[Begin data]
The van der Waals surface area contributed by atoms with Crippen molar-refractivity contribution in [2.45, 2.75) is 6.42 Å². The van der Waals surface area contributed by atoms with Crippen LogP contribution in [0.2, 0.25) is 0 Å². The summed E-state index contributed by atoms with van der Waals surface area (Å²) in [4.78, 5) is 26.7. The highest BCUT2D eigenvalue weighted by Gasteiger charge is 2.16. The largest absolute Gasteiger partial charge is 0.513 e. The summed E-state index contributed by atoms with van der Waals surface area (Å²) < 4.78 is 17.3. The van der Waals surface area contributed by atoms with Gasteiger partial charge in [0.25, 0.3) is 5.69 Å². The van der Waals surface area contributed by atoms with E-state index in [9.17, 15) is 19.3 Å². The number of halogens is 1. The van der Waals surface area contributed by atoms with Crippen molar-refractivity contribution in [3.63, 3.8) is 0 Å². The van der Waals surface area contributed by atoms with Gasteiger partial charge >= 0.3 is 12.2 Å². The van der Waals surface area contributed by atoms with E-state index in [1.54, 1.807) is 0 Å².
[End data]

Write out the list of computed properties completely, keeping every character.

The van der Waals surface area contributed by atoms with Crippen molar-refractivity contribution in [2.45, 2.75) is 6.42 Å². The van der Waals surface area contributed by atoms with Crippen LogP contribution in [0.2, 0.25) is 0 Å². The summed E-state index contributed by atoms with van der Waals surface area (Å²) in [4.78, 5) is 26.7. The highest BCUT2D eigenvalue weighted by Gasteiger charge is 2.16. The largest absolute Gasteiger partial charge is 0.513 e. The summed E-state index contributed by atoms with van der Waals surface area (Å²) < 4.78 is 17.3. The van der Waals surface area contributed by atoms with Gasteiger partial charge in [0.25, 0.3) is 5.69 Å². The van der Waals surface area contributed by atoms with E-state index in [9.17, 15) is 19.3 Å². The number of halogens is 1. The van der Waals surface area contributed by atoms with Crippen molar-refractivity contribution in [3.63, 3.8) is 0 Å². The van der Waals surface area contributed by atoms with Gasteiger partial charge >= 0.3 is 12.2 Å². The van der Waals surface area contributed by atoms with E-state index in [1.54, 1.807) is 0 Å².